John Lee Dumas: That happens. So listen, Tommy. This is the last question, but it’s my favorite. So take your time, digest it, and then come back at Fire Nation with an amazing answer. If you woke up tomorrow morning in a brand new world identical to earth, but you knew nobody. You still have all the experience and knowledge that you currently have right now, but only $500 in your pocket, a laptop computer with Internet access and your food and shelter is taken care of. What do you do in the next seven days?
Tommy Walker: [Laughs] When you sent these questions over to me, I thought that this was amazing. $500 is actually more than what I started with. So if I had to do this all again tomorrow and knew absolutely no one, I would first sign up for SocialFlow.com. I would then start following people who I would look for in their bios, I would look for the types of things that I would find that I want to connect with with people. I would then use some of that money for Facebook advertising to match my content. I would start a blog too and I would match the content on my blog up with the people who I was trying to influence, and I would start building a platform very much the same way I did in the beginning. $500 is a lot more than what I started with. When I first started actually, I was making $650 a month off of my first client.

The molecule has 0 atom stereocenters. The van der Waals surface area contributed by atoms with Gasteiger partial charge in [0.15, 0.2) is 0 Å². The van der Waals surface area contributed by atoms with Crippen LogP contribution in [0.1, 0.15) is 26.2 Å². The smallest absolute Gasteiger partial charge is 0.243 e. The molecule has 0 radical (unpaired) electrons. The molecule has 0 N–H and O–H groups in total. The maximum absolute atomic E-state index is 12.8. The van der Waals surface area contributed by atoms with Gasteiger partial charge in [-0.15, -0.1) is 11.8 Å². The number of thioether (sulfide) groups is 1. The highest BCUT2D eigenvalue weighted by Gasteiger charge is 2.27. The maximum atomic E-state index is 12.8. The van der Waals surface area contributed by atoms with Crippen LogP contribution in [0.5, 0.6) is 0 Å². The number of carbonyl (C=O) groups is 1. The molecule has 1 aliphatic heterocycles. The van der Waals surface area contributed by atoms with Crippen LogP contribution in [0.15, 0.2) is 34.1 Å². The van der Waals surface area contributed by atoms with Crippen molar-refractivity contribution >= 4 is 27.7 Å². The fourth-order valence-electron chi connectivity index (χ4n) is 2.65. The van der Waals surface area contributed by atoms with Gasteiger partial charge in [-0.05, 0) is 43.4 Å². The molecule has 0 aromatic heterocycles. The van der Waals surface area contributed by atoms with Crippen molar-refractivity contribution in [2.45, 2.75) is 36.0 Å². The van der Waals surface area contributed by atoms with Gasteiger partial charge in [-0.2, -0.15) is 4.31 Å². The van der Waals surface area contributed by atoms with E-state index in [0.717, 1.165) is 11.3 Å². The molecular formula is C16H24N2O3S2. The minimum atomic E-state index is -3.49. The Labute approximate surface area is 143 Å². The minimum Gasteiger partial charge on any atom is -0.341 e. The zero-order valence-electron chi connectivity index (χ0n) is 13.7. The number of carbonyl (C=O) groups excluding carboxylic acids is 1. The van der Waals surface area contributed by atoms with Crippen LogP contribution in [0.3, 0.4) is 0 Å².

John Lee Dumas: Wow, Tommy. That is an inspirational answer. That’s such actionable advice, and you’ve just given us actionable advice this entire interview and we are so much better for it. Give Fire Nation one parting piece of guidance, then give yourself a plug, and then we’ll say goodbye.
Tommy Walker: So don’t ever sacrifice your vision for anybody else. Don’t compromise. I think a lot of the times, people will give up on their selves to kind of tweak it for what other people think that it’s supposed to be. Don’t do that. Stay true to your vision no matter how hard that’s going to be and no matter what’s thrown at you. Yes, if you’re interested in learning more about me or my work, you can find my website at tommyismyname.com or you can go to indiegogo.com/inside-the-mind, and you can see the actual crowdfunding project there.
John Lee Dumas: Awesome! Say your last website one more time.
Tommy Walker: It’s indiegogo.com/inside-the-mind.
John Lee Dumas: So listen, Tommy. You have really spent some great time here at Fire Nation today. We really appreciate it. Thank you so much for all of your guidance, all of your inspiration, all of your messages, all of your lessons learned. We salute you and we’ll catch you on the flipside.